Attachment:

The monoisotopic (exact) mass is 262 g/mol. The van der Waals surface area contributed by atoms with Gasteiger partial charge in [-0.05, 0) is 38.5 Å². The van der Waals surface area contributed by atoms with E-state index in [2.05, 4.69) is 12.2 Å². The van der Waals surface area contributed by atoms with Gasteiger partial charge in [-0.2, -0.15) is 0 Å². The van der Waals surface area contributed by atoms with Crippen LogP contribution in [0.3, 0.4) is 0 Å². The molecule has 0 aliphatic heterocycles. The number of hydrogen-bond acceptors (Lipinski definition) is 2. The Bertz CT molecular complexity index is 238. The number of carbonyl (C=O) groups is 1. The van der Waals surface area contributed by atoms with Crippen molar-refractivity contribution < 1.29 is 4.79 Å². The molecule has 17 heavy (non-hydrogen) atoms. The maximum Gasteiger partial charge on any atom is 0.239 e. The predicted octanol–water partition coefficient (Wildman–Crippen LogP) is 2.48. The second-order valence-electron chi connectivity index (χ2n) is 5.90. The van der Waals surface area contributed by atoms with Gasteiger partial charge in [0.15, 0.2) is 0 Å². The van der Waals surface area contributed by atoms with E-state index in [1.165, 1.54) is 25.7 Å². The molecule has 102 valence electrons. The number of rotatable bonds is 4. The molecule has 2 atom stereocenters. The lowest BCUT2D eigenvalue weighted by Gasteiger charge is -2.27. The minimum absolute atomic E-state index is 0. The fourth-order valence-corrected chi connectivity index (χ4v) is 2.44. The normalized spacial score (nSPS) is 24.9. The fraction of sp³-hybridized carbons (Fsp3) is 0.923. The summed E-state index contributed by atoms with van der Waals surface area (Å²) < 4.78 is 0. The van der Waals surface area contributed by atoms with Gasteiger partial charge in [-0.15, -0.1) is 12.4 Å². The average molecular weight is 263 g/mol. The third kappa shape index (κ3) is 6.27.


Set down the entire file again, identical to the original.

The monoisotopic (exact) mass is 262 g/mol. The van der Waals surface area contributed by atoms with Gasteiger partial charge in [-0.05, 0) is 38.5 Å². The van der Waals surface area contributed by atoms with E-state index in [2.05, 4.69) is 12.2 Å². The van der Waals surface area contributed by atoms with Gasteiger partial charge in [-0.2, -0.15) is 0 Å². The van der Waals surface area contributed by atoms with Crippen LogP contribution in [0.3, 0.4) is 0 Å². The molecule has 0 aliphatic heterocycles. The number of hydrogen-bond acceptors (Lipinski definition) is 2. The Bertz CT molecular complexity index is 238. The number of carbonyl (C=O) groups is 1. The van der Waals surface area contributed by atoms with Crippen molar-refractivity contribution < 1.29 is 4.79 Å². The molecule has 17 heavy (non-hydrogen) atoms. The maximum Gasteiger partial charge on any atom is 0.239 e. The predicted octanol–water partition coefficient (Wildman–Crippen LogP) is 2.48. The second-order valence-electron chi connectivity index (χ2n) is 5.90. The van der Waals surface area contributed by atoms with Gasteiger partial charge in [0.15, 0.2) is 0 Å². The van der Waals surface area contributed by atoms with E-state index in [1.165, 1.54) is 25.7 Å². The molecule has 102 valence electrons. The number of rotatable bonds is 4. The molecule has 2 atom stereocenters. The lowest BCUT2D eigenvalue weighted by Gasteiger charge is -2.27. The minimum absolute atomic E-state index is 0. The fourth-order valence-corrected chi connectivity index (χ4v) is 2.44. The normalized spacial score (nSPS) is 24.9. The fraction of sp³-hybridized carbons (Fsp3) is 0.923. The summed E-state index contributed by atoms with van der Waals surface area (Å²) < 4.78 is 0. The van der Waals surface area contributed by atoms with Gasteiger partial charge in [-0.15, -0.1) is 12.4 Å². The average molecular weight is 263 g/mol. The third kappa shape index (κ3) is 6.27.